Some days my daughter forgot she was upset with me, and we went on like we always had, giggling and snuggling and playing pretend. Other days, she withdrew from my affection, screaming at me when I opened her bedroom door in the morning, insisting, "No mommy, NO! Only daddy!" Or she pushed me away when I tried to tuck her in at night, me desperately tugging at the corners of her blanket, her shaking her head side to side with hands balled up into angry little fists. I wanted her to love how our family had grown, adore her brother the way I had mine.

In childhood, my brother was a year older, so he gave me the lowdown on upcoming classes: the history teacher is cool, try to get into his class; watch out for that AP trig lady, she’s tough. Of biology class he warned, “The dissection was cool for me, but you wouldn’t like it.” He was right, and I could see how he would have enjoyed it; he loved taking things apart, examining their insides, reassembling them. At home, it was computers, cars, and even the toaster once. I pictured him slicing open the frog’s belly, retrieving its slimy guts, inspecting how they fit together like a circuit board. Taking his advice, I persuaded my mother to send a note to school that fall during registration: I request that my daughter be exempt from dissection activities due to a weak stomach, she wrote. 

Before my son was born, I had wondered how it was possible for a parent to love two children equally. I wondered how my mother had done it. But I found that the problem was not that I didn’t have enough love for them both, but that I didn’t know how to divvy it up. I found myself desperately trying to figure out how I could love them both at the same time, in the same body. How could I merge these two lives together, and instead of being my daughter's mother and my son's mother, be mother to both of them at once? How could these two conflicting identities join forces together, become a supermom of two?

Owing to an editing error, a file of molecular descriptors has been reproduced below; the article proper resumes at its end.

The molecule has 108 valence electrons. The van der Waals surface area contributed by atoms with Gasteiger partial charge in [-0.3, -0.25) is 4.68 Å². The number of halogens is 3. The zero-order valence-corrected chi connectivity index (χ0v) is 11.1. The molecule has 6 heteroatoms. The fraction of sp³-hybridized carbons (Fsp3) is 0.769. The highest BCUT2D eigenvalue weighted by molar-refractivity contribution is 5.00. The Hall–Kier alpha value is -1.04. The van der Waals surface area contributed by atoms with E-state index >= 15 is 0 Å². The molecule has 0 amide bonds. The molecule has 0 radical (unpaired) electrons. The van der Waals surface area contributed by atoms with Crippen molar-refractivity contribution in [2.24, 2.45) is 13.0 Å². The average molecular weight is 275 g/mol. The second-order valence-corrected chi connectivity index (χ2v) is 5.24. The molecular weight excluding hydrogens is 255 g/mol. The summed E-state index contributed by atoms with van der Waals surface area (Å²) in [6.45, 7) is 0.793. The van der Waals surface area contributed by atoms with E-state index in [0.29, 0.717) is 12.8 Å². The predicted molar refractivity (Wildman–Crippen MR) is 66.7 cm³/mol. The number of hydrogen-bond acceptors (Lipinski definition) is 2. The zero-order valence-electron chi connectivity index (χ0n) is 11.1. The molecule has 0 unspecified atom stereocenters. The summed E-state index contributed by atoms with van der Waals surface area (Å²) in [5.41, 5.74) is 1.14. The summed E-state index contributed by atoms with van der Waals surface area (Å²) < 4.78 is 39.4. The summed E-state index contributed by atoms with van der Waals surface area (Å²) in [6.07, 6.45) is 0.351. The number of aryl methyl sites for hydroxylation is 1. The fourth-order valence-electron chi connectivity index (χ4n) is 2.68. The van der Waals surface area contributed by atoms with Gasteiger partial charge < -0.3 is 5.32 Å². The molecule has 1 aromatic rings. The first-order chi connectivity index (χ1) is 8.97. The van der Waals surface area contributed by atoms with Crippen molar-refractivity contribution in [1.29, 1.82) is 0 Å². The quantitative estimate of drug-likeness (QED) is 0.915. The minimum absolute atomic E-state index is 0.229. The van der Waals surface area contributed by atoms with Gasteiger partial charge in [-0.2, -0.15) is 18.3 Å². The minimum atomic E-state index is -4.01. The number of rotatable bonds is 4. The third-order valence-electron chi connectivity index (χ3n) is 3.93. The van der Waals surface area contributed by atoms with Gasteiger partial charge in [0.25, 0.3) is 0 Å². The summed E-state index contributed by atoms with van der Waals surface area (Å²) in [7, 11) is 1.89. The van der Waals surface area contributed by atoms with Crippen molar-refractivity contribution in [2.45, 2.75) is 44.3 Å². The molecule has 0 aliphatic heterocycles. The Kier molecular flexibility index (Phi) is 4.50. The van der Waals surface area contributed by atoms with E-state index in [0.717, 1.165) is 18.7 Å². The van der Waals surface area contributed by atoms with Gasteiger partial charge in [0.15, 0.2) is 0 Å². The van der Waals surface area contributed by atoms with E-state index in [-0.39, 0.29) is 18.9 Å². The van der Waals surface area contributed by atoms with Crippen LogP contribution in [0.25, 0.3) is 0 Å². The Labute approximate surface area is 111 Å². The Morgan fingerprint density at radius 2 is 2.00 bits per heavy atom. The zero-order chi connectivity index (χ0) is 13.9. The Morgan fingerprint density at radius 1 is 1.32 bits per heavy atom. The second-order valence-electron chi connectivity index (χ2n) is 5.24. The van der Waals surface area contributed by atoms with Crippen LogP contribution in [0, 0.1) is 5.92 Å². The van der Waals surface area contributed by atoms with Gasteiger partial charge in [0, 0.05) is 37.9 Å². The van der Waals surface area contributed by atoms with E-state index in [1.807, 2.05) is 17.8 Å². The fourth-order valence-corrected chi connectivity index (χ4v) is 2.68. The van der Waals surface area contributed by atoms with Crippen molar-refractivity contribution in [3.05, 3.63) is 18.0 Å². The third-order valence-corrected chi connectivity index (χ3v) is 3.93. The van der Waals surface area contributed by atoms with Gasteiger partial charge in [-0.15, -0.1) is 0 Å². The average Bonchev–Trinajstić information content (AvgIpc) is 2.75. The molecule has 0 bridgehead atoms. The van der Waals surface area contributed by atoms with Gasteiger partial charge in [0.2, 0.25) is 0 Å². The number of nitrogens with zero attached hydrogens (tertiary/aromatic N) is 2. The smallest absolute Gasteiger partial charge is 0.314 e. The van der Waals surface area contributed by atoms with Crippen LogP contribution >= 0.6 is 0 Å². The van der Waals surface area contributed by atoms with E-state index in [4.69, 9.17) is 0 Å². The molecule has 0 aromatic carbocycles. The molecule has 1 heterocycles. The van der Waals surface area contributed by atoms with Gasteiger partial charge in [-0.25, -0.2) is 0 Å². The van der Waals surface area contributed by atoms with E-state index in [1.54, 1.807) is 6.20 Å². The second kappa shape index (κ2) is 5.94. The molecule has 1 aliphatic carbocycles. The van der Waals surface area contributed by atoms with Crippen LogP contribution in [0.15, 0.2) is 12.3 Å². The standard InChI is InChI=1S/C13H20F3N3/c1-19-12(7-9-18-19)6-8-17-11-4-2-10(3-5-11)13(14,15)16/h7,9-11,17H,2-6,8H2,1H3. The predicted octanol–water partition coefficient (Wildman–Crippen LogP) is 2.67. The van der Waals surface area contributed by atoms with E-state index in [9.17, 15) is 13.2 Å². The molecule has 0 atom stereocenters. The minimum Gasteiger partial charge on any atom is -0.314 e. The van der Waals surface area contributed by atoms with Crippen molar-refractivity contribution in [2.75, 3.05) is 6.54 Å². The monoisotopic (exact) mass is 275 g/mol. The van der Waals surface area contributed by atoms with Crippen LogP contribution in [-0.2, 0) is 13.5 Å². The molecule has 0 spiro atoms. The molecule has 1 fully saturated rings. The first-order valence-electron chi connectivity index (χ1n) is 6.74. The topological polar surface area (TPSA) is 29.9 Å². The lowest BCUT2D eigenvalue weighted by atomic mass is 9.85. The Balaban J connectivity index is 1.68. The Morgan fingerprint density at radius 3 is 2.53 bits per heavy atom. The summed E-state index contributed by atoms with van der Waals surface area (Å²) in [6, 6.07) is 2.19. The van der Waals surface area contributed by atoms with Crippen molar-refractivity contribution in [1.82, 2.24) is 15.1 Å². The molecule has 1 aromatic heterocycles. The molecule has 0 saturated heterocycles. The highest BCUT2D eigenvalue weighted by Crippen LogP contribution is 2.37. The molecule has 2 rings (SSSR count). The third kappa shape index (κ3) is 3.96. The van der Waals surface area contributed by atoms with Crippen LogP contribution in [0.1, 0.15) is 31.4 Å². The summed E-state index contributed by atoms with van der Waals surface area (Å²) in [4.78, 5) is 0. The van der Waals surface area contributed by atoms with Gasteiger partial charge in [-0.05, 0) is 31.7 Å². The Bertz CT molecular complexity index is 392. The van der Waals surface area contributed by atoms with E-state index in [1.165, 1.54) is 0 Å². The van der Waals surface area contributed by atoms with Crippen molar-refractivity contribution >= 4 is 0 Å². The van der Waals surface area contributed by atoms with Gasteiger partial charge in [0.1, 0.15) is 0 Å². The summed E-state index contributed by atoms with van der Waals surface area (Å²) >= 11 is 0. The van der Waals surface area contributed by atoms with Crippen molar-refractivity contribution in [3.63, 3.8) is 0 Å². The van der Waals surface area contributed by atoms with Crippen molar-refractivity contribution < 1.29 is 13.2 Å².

I found myself wishing I could physically sever myself into two mothers, the images of my dissection flashing under my fluttering eyelids as I struggled to stay awake for the baby’s late-night feedings. I would envision the scalpel’s incision across the top of my left arm, a clean carving in a cautious circular motion. The arm would go to my son, so that I could carry him. A surgical knife would see-saw over flesh to carve out a hip for propping my toddler, the jagged back-and-forth of the metal edges causing bone fragments to splinter off. Breasts would go to the younger babe, milk ducts and engorged orbs and all. My brown eyes would get separated, carefully pulled out of sockets with forceps: one to keep tabs on the toddler climbing over the back of the couch, and the other for making sure the baby is still breathing when his swaddled body appears motionless at night. Organs laid out on aluminum trays, forceps and scalpels, needles and scissors.